Dark patterns are website interfaces that cause users to interact with a website in a way that isn’t what they intended. They cause users to click through to a page, or even add an extra item to a shopping cart, without intending to.

Think about that ad you click on between turns in a game you play on your phone. The tiny “x” is so small, you can’t avoid tapping on the ad. That’s a dark pattern in action.

Only Collect Information You Need

A common flaw in website forms is collecting too much information and then storing it in your website. If you have a hack or data leak, all of that personal information just became public.

Create a policy that outlines what you collect, how you store that information, and for how long.

One of the best solutions is to start by collecting only the information you really need. When someone is signing up for your email newsletter, do you really need their postal code or birthday? (If not, don’t ask.)

Then take data collection a step further. Where do you store it?

If you really do need that birthday, are you keeping this information in a safe location? How often do you download the database from your website to an offline location and purge the online version?

Create a policy that outlines what you collect, how you store that information, and for how long. A few simple processes can simplify how you think about data and make your website or app a safer location online for visitors.

Allow Users to Control Their Data

Users should be able to control their data and how it is used.

Seems straightforward, but it is a very tricky issue. According to the Harvard Business Review:

“81% of consumers say they have become more concerned about how their data is used online. But most users continue to hand over their data online and tick consent boxes impatiently, giving rise to a ‘privacy paradox,’ where users’ concerns aren’t reflected in their behaviors.”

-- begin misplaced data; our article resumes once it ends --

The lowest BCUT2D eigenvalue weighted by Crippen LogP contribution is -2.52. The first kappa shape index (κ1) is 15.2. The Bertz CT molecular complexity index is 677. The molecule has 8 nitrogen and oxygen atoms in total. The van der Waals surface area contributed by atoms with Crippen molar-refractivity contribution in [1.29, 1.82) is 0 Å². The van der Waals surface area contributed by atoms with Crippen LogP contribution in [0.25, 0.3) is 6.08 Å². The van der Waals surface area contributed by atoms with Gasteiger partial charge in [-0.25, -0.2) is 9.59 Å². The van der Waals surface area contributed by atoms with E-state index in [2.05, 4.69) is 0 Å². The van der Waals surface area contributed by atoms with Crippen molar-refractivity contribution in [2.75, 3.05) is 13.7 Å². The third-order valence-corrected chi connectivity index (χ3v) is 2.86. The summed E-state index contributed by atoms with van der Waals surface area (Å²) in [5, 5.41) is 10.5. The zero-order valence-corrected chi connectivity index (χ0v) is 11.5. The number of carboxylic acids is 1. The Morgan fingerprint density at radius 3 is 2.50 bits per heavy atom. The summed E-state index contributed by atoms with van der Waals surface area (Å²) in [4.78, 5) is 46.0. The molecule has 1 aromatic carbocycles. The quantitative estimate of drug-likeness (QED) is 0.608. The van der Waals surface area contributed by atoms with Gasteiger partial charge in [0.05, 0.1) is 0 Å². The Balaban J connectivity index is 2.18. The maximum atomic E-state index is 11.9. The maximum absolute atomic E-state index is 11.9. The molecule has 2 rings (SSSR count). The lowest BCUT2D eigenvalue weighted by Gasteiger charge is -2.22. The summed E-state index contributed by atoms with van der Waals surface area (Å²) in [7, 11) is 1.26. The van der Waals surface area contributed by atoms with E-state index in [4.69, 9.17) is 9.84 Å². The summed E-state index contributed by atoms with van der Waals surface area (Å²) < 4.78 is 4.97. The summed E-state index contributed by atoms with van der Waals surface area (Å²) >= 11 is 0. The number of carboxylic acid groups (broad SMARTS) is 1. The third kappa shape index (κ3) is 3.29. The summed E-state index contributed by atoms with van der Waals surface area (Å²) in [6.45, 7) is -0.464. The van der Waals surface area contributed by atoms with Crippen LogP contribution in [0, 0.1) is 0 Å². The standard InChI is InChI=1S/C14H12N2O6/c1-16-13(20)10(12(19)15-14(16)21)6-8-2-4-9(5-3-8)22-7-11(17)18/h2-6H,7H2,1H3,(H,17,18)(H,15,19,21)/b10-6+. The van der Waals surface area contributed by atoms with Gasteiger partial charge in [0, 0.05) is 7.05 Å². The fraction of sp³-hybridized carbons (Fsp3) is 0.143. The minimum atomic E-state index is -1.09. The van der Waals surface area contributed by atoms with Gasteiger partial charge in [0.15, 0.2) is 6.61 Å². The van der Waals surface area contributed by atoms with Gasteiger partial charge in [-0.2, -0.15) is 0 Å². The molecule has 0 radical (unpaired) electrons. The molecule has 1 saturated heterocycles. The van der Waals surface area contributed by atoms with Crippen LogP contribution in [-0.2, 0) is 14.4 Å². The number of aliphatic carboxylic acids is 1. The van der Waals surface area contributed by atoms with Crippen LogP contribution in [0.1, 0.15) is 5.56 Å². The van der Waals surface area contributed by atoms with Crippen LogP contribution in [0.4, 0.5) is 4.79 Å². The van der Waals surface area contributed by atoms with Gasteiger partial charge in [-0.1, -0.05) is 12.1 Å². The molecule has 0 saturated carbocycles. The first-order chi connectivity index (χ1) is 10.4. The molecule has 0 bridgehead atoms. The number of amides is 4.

All you can do here is provide information and transparency about data collection and usage. For online accounts that users log into for access, you can provide a way to edit, adjust, or delete information.

If users, don’t have access, note in a public-facing policy how users can ask for what data you have collected on them and how to have it deleted. (This is often part of many privacy policies.)

Regardless of how you do it, there is value in allowing users to control their information.

Follow the Toughest Guidelines

When in doubt about how to negotiate privacy online, follow the toughest guidelines you can find.

While GDPR, is one of the most publicized sets of rules, there are others. These rules often apply not just to where you are located but also the location of users, making it necessary to follow the strictest set of guidelines available if you have a wide audience.

It can be a little more work up front, but users aren’t going to complain if you protect their privacy more than you have to. That’s a good problem to have.

Conclusion

Your investment into a safer web comes back in terms of good karma. The more of us that take these best practices to heart contribute to a safer internet playground for all.

It’s important to think about privacy, data collection and use, and how to create safer places online during the design process. Some of these best practices are technical while others are actually part of how to create and lay out content.

They all contribute to making you a better designer and online citizen.